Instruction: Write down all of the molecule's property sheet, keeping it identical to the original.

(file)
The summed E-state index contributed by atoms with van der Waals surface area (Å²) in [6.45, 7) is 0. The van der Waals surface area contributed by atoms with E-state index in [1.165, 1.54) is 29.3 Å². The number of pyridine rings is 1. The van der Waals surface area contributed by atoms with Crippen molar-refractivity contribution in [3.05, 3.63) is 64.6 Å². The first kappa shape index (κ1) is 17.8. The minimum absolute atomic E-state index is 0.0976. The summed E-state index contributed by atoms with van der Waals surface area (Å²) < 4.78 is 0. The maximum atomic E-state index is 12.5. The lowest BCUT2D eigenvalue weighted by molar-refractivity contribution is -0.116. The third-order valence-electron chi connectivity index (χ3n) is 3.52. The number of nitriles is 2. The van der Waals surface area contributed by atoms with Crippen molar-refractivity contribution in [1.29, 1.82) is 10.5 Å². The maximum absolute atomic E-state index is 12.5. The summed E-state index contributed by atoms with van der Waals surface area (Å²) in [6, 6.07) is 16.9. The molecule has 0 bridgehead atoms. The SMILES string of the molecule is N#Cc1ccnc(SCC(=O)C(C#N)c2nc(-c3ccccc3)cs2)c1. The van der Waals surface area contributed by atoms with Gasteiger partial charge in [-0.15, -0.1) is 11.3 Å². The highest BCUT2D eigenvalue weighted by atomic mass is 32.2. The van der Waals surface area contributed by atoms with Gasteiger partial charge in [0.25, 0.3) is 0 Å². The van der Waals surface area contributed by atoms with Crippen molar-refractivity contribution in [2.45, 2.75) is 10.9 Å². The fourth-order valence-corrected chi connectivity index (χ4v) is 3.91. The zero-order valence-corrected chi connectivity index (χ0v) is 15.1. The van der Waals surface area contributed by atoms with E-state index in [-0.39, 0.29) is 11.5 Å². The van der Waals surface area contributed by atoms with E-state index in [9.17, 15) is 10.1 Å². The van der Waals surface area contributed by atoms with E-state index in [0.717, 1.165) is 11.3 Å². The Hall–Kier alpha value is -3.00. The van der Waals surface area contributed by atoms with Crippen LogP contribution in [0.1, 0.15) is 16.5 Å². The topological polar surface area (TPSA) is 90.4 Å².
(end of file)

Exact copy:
The summed E-state index contributed by atoms with van der Waals surface area (Å²) in [6.45, 7) is 0. The van der Waals surface area contributed by atoms with E-state index in [1.165, 1.54) is 29.3 Å². The number of pyridine rings is 1. The van der Waals surface area contributed by atoms with Crippen molar-refractivity contribution in [3.05, 3.63) is 64.6 Å². The first kappa shape index (κ1) is 17.8. The minimum absolute atomic E-state index is 0.0976. The summed E-state index contributed by atoms with van der Waals surface area (Å²) < 4.78 is 0. The maximum atomic E-state index is 12.5. The lowest BCUT2D eigenvalue weighted by molar-refractivity contribution is -0.116. The third-order valence-electron chi connectivity index (χ3n) is 3.52. The number of nitriles is 2. The van der Waals surface area contributed by atoms with Crippen molar-refractivity contribution in [1.29, 1.82) is 10.5 Å². The maximum absolute atomic E-state index is 12.5. The summed E-state index contributed by atoms with van der Waals surface area (Å²) in [6, 6.07) is 16.9. The molecule has 0 bridgehead atoms. The SMILES string of the molecule is N#Cc1ccnc(SCC(=O)C(C#N)c2nc(-c3ccccc3)cs2)c1. The van der Waals surface area contributed by atoms with Gasteiger partial charge in [-0.15, -0.1) is 11.3 Å². The highest BCUT2D eigenvalue weighted by atomic mass is 32.2. The van der Waals surface area contributed by atoms with Gasteiger partial charge in [0.25, 0.3) is 0 Å². The van der Waals surface area contributed by atoms with Crippen molar-refractivity contribution in [2.45, 2.75) is 10.9 Å². The fourth-order valence-corrected chi connectivity index (χ4v) is 3.91. The zero-order valence-corrected chi connectivity index (χ0v) is 15.1. The van der Waals surface area contributed by atoms with E-state index in [-0.39, 0.29) is 11.5 Å². The van der Waals surface area contributed by atoms with E-state index in [9.17, 15) is 10.1 Å². The van der Waals surface area contributed by atoms with E-state index in [0.717, 1.165) is 11.3 Å². The Hall–Kier alpha value is -3.00. The van der Waals surface area contributed by atoms with Crippen LogP contribution in [0.1, 0.15) is 16.5 Å². The topological polar surface area (TPSA) is 90.4 Å².